In Chile, most doctors work during the day at the hospital and in the evenings at their private practice. All of a sudden, people stopped going to the doctors at the hospital in the morning. They just visited the doctors at their practice in the evening. This made it hard for Vivian to balance work and family.

“The Church of Jesus Christ of Latter-day Saints has helped me see the priority in life that brings true joy. It’s family.”

She made the decision to be home and take care of her children. However, she wasn’t a stay-at-home mother. She wasn’t like most doctors in her location. Instead of visiting with her patients in her office in the evening, she would see them in the morning while her children were in school. This decision created the opposite schedule from what most doctors found successful.

“I realized I had to pray and ask God for the faith that things would go well… I came to know that God really loved me and he knew me personally. He has allowed me to help and be with my children…”

Sarah Osmotherly

Sarah is a energetic mother of one. She started as a receptionist, which led her to create publicity for television shows.

Sarah was at the highest point of her career. She had many opportunities to interview celebrities and go to big events. But while she was at a big motoring event, she received a call from her daughter. Mia asked her if she would come home because she missed her mom a lot. That’s when Sarah realized she needed to stop working and become a stay-at-home mother.

“All of a sudden I thought, I need to be home… That was the moment where I decided to be a full-time mother…”

The Bucket List Family

The unconventional family setting out to complete their bucket list smiles together
(via thebucketlistfamily.com)

Parents have a sacred duty to rear their children in love and righteousness, to provide for their physical and spiritual needs, and to teach them to love and serve one another, observe the commandments of God, and be law-abiding citizens wherever they live.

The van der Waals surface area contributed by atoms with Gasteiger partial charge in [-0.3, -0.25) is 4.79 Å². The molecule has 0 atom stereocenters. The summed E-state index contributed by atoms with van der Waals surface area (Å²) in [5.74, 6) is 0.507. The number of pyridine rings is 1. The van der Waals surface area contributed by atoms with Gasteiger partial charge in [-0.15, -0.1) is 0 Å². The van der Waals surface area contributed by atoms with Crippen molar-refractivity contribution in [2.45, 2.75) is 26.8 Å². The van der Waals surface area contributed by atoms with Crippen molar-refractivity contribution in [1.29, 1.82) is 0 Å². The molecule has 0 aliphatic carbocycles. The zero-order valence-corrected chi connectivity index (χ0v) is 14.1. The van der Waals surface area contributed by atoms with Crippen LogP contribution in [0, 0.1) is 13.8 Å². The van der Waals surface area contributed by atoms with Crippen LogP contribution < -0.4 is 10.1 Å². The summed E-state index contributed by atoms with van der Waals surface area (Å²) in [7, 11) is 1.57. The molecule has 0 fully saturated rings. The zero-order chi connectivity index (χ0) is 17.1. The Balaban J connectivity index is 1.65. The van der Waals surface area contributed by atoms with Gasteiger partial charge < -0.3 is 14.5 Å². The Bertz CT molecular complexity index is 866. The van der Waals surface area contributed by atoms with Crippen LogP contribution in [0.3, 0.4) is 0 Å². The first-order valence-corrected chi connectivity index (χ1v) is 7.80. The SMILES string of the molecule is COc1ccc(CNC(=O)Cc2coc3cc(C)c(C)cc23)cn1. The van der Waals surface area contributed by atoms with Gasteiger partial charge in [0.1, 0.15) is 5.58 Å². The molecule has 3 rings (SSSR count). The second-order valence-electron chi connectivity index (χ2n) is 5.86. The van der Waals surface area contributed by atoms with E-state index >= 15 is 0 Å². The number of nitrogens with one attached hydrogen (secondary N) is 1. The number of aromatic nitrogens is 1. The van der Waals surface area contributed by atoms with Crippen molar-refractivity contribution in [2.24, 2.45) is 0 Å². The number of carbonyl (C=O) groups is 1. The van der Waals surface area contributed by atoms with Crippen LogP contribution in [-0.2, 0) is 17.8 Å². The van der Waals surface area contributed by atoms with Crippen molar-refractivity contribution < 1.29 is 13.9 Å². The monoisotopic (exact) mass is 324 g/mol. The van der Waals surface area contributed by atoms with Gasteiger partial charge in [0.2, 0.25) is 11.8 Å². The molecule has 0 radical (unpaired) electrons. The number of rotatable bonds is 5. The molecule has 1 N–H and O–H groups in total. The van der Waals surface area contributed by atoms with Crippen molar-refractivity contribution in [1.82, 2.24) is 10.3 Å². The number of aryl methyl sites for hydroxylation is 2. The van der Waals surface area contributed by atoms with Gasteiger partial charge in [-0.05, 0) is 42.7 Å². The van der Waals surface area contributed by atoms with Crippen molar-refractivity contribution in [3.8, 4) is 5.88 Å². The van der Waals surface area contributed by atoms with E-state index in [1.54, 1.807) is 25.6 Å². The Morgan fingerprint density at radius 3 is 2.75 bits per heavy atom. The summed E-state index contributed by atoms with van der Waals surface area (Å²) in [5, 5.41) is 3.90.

The Family: A Proclamation to the World
The First Presidency and Council of the Twelve Apostles

After Garrett sold his business, he and Jessica decided they weren’t ready to settle into a home yet. So, they sold everything, from their furniture to their cars, and planned to travel around the world with their two children, Dorothy and Manilla. The couple packed up two backpacks and two carry-on bags and were off to start their journey.

They were criticized for their lifestyle, as it’s atypical for an LDS family. But, those criticisms could never discourage them. Instead “they stay grounded through service, learning, and cultural experiences.”

Whenever the Gee family travels to a new country, they try to find some service to do. They also attend church services, even if it’s of a different religion.

“We have a few objectives and focuses as we travel,” Garrett explained. “We want to strengthen our marriage and family, we want to focus on service and compassion, and we want to learn how to be happy with less.”

Read more at Mormon Hub.

We shouldn’t jump to conclusions when LDS families decide not follow the LDS traditional family structures. Heavenly Father has a personal plan for each of his children, and that can take us down roads that appear outside the mold.  Sometimes it’s only temporary. An unconventional family’s decision is between them and God and is based on the revelation received from Him.

Has the Spirit led you to a unique family pattern of living? Share with us in the comments below.